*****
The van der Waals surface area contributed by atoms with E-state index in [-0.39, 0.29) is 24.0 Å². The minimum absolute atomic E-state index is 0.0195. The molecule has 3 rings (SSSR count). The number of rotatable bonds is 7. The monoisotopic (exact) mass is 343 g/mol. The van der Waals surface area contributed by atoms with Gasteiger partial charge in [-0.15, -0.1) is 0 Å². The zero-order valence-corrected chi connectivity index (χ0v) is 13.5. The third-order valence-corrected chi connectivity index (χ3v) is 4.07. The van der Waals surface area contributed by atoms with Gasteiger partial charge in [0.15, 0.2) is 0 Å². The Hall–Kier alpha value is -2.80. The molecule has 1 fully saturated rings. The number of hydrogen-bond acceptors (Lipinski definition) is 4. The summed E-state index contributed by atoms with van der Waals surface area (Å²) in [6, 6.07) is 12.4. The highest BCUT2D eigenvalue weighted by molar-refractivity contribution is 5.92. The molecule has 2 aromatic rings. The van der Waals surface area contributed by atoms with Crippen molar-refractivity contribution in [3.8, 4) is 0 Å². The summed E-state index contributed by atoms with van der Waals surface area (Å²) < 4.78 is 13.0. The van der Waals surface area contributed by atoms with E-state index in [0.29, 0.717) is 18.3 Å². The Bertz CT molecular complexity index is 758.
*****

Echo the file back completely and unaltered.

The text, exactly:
The van der Waals surface area contributed by atoms with E-state index in [-0.39, 0.29) is 24.0 Å². The minimum absolute atomic E-state index is 0.0195. The molecule has 3 rings (SSSR count). The number of rotatable bonds is 7. The monoisotopic (exact) mass is 343 g/mol. The van der Waals surface area contributed by atoms with Gasteiger partial charge in [-0.15, -0.1) is 0 Å². The zero-order valence-corrected chi connectivity index (χ0v) is 13.5. The third-order valence-corrected chi connectivity index (χ3v) is 4.07. The van der Waals surface area contributed by atoms with Gasteiger partial charge in [0.15, 0.2) is 0 Å². The Hall–Kier alpha value is -2.80. The molecule has 1 fully saturated rings. The number of hydrogen-bond acceptors (Lipinski definition) is 4. The summed E-state index contributed by atoms with van der Waals surface area (Å²) in [6, 6.07) is 12.4. The highest BCUT2D eigenvalue weighted by molar-refractivity contribution is 5.92. The molecule has 2 aromatic rings. The van der Waals surface area contributed by atoms with Crippen molar-refractivity contribution in [3.8, 4) is 0 Å². The summed E-state index contributed by atoms with van der Waals surface area (Å²) < 4.78 is 13.0. The van der Waals surface area contributed by atoms with E-state index in [0.29, 0.717) is 18.3 Å². The Bertz CT molecular complexity index is 758.